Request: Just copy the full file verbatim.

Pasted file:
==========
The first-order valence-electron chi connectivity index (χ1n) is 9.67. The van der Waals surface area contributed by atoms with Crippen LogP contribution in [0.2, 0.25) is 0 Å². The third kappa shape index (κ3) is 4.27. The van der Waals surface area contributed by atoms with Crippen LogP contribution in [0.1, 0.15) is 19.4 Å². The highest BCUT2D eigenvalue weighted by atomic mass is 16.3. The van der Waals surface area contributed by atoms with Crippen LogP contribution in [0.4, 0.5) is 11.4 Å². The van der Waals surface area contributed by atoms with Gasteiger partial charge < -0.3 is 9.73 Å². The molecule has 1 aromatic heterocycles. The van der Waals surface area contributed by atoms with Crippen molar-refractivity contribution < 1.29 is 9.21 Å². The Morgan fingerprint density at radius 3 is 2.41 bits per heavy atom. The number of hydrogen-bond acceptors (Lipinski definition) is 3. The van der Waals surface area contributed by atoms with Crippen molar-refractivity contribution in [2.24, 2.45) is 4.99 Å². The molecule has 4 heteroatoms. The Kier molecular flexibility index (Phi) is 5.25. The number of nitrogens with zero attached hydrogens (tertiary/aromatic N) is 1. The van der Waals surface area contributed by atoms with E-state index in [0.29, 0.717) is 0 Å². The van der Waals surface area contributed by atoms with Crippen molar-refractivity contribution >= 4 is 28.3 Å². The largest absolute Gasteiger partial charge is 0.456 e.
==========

The first-order valence-electron chi connectivity index (χ1n) is 9.67. The van der Waals surface area contributed by atoms with Crippen LogP contribution in [0.2, 0.25) is 0 Å². The third kappa shape index (κ3) is 4.27. The van der Waals surface area contributed by atoms with Crippen LogP contribution in [0.1, 0.15) is 19.4 Å². The highest BCUT2D eigenvalue weighted by atomic mass is 16.3. The van der Waals surface area contributed by atoms with Crippen LogP contribution in [0.4, 0.5) is 11.4 Å². The van der Waals surface area contributed by atoms with Gasteiger partial charge < -0.3 is 9.73 Å². The molecule has 1 aromatic heterocycles. The van der Waals surface area contributed by atoms with Crippen molar-refractivity contribution < 1.29 is 9.21 Å². The Morgan fingerprint density at radius 3 is 2.41 bits per heavy atom. The number of hydrogen-bond acceptors (Lipinski definition) is 3. The van der Waals surface area contributed by atoms with Crippen molar-refractivity contribution in [2.24, 2.45) is 4.99 Å². The molecule has 4 heteroatoms. The Kier molecular flexibility index (Phi) is 5.25. The number of nitrogens with zero attached hydrogens (tertiary/aromatic N) is 1. The van der Waals surface area contributed by atoms with E-state index in [0.29, 0.717) is 0 Å². The van der Waals surface area contributed by atoms with Crippen molar-refractivity contribution >= 4 is 28.3 Å². The largest absolute Gasteiger partial charge is 0.456 e.